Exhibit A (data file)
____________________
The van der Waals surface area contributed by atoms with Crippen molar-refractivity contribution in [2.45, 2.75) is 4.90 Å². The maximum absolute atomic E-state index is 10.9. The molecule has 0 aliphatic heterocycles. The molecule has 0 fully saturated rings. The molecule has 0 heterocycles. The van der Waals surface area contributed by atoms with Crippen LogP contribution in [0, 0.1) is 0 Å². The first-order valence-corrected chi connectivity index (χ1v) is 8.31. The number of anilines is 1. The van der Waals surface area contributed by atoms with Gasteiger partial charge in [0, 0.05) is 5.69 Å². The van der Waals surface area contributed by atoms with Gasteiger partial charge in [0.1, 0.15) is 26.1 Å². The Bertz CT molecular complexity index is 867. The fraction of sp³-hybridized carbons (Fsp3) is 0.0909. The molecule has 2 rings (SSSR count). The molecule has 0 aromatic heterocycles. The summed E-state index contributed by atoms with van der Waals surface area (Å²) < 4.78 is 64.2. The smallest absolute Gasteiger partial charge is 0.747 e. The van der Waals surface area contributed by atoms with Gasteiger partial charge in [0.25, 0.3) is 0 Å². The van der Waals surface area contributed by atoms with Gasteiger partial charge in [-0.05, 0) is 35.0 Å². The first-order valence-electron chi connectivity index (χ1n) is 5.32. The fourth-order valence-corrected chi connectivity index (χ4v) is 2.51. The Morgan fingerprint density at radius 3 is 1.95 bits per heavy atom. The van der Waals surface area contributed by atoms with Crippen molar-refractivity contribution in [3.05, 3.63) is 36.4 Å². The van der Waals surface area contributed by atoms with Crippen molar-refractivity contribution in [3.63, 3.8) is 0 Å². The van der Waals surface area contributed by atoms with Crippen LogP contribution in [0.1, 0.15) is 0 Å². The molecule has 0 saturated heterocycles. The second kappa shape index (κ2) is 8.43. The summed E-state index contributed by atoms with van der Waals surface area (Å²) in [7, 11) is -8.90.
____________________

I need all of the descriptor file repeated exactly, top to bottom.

The van der Waals surface area contributed by atoms with Crippen molar-refractivity contribution in [2.45, 2.75) is 4.90 Å². The maximum absolute atomic E-state index is 10.9. The molecule has 0 aliphatic heterocycles. The molecule has 0 fully saturated rings. The molecule has 0 heterocycles. The van der Waals surface area contributed by atoms with Crippen LogP contribution in [0, 0.1) is 0 Å². The first-order valence-corrected chi connectivity index (χ1v) is 8.31. The number of anilines is 1. The van der Waals surface area contributed by atoms with Gasteiger partial charge in [0, 0.05) is 5.69 Å². The van der Waals surface area contributed by atoms with Gasteiger partial charge in [0.1, 0.15) is 26.1 Å². The Bertz CT molecular complexity index is 867. The fraction of sp³-hybridized carbons (Fsp3) is 0.0909. The molecule has 2 rings (SSSR count). The molecule has 0 aromatic heterocycles. The summed E-state index contributed by atoms with van der Waals surface area (Å²) < 4.78 is 64.2. The smallest absolute Gasteiger partial charge is 0.747 e. The van der Waals surface area contributed by atoms with Gasteiger partial charge in [0.25, 0.3) is 0 Å². The van der Waals surface area contributed by atoms with Gasteiger partial charge in [-0.05, 0) is 35.0 Å². The first-order valence-electron chi connectivity index (χ1n) is 5.32. The fourth-order valence-corrected chi connectivity index (χ4v) is 2.51. The Morgan fingerprint density at radius 3 is 1.95 bits per heavy atom. The van der Waals surface area contributed by atoms with Crippen molar-refractivity contribution in [3.05, 3.63) is 36.4 Å². The van der Waals surface area contributed by atoms with Crippen molar-refractivity contribution in [3.63, 3.8) is 0 Å². The van der Waals surface area contributed by atoms with Crippen LogP contribution in [0.1, 0.15) is 0 Å². The molecule has 0 saturated heterocycles. The second kappa shape index (κ2) is 8.43. The summed E-state index contributed by atoms with van der Waals surface area (Å²) in [7, 11) is -8.90.